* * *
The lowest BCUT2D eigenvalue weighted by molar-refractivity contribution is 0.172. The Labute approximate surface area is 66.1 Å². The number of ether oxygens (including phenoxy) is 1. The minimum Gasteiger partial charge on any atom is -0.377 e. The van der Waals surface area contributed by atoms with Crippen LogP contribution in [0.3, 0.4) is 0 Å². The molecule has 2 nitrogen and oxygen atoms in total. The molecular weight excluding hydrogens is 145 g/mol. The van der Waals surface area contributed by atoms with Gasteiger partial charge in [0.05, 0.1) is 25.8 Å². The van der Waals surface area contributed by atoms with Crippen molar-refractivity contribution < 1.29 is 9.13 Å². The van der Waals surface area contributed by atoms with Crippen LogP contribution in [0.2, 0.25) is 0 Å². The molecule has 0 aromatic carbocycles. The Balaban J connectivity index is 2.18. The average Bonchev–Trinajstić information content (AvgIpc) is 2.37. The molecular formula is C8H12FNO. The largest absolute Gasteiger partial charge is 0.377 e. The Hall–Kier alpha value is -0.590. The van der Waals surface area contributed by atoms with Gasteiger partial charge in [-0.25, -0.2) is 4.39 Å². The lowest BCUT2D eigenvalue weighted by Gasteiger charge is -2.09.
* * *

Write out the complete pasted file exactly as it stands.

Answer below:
The lowest BCUT2D eigenvalue weighted by molar-refractivity contribution is 0.172. The Labute approximate surface area is 66.1 Å². The number of ether oxygens (including phenoxy) is 1. The minimum Gasteiger partial charge on any atom is -0.377 e. The van der Waals surface area contributed by atoms with Crippen LogP contribution in [0.3, 0.4) is 0 Å². The molecule has 2 nitrogen and oxygen atoms in total. The molecular weight excluding hydrogens is 145 g/mol. The van der Waals surface area contributed by atoms with Gasteiger partial charge in [0.05, 0.1) is 25.8 Å². The van der Waals surface area contributed by atoms with Crippen molar-refractivity contribution < 1.29 is 9.13 Å². The van der Waals surface area contributed by atoms with Crippen LogP contribution in [0.2, 0.25) is 0 Å². The molecule has 0 aromatic carbocycles. The Balaban J connectivity index is 2.18. The average Bonchev–Trinajstić information content (AvgIpc) is 2.37. The molecular formula is C8H12FNO. The largest absolute Gasteiger partial charge is 0.377 e. The Hall–Kier alpha value is -0.590. The van der Waals surface area contributed by atoms with Gasteiger partial charge in [-0.25, -0.2) is 4.39 Å². The lowest BCUT2D eigenvalue weighted by Gasteiger charge is -2.09.